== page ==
Wings of Ruin also features side quests through specific NPCs or the Quest Board, a staple of the Monster Hunter series. The side quests can range from gathering a number of items from the wild to hunting a number of specific monsters, some of which spawn in a certain area once the side quest is accepted. These side quests are a good way to hunt specific monsters for materials for weapons and armor as well as a way to obtain specific Monstie eggs.
Wings of Ruin does start feeling repetitive after a while. The combat starts to become predictable and less challenging and its recycled environments make exploring less interesting. The game does try to add a layer of complexity with its gene system and Elder Lairs. Each Monstie in Wings of Ruin has a 3×3 gene board that can be unlocked and filled with genes that grant either a skill or passive ability. These genes still fall under the game’s element and attack type system and using genes of the same element or type grants additional bonuses. New genes can be taken from other Monsties, which give players an incentive to keep taming them to find the best genes to give their favorite Monsties.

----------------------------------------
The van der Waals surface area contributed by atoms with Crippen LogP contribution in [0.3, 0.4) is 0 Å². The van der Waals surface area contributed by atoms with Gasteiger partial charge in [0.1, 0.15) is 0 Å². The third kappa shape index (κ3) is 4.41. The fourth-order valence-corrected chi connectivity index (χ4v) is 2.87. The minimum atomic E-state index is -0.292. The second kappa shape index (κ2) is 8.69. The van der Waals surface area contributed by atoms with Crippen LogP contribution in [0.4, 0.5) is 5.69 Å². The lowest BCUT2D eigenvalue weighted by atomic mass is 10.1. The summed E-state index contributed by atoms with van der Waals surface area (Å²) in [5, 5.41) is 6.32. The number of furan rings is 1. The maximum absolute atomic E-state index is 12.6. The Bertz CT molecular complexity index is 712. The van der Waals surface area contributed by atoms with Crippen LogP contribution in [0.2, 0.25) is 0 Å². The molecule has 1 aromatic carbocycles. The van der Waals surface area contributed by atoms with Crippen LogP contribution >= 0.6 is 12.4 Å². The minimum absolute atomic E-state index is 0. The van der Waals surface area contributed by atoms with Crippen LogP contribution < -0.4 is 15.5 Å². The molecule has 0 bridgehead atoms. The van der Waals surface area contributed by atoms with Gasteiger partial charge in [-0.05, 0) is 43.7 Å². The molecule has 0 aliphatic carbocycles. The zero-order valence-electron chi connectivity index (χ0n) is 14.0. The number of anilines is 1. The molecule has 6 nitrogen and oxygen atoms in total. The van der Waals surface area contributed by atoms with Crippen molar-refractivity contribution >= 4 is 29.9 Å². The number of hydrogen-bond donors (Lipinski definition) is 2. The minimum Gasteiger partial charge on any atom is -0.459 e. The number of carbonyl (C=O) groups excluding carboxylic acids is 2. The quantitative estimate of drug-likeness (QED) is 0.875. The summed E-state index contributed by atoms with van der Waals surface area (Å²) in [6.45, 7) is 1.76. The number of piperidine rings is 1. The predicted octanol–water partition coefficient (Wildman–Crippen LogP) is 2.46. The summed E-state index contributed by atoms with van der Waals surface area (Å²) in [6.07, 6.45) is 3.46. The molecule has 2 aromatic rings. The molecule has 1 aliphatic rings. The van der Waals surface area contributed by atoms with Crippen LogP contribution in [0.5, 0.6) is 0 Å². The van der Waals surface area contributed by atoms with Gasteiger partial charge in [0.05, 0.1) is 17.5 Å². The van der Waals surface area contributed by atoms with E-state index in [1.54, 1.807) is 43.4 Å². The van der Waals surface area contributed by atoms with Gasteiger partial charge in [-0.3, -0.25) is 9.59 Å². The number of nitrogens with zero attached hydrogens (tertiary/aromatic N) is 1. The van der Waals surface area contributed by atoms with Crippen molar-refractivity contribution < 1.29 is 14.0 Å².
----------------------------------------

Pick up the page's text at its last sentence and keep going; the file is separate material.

The Elder’s Lair is post-game content where players can really test their and their Monsties’ skills and capabilities. Players can travel to the Elder’s Lair to fight and tame high-rank monsters such as Elder Dragons, Deviant Monsters, and more. Players can also take on Elder’s Lair Trials which are special quests that pit players against a gauntlet of challenges that culminate with a boss monster fight. The Elder’s Lair is where players who invest in the game’s gene system can make the most of their efforts.
Monster Hunter Stories 2: Wings of Ruin is certainly meant to appease a younger, more casual audience. Its lighthearted visuals and story as well as the simplicity of its core combat mechanics make the game much more accessible than the franchise’s mainline titles. Some of its elements, such as its gene system and Elder’s Lair, do give the game some depth, complexity, and replayability for those who want more to do in the game. While its target market is pretty obvious, older Monster Hunter and JRPG fans may potentially enjoy Wings of Ruin for both its more casual elements and its potential depth.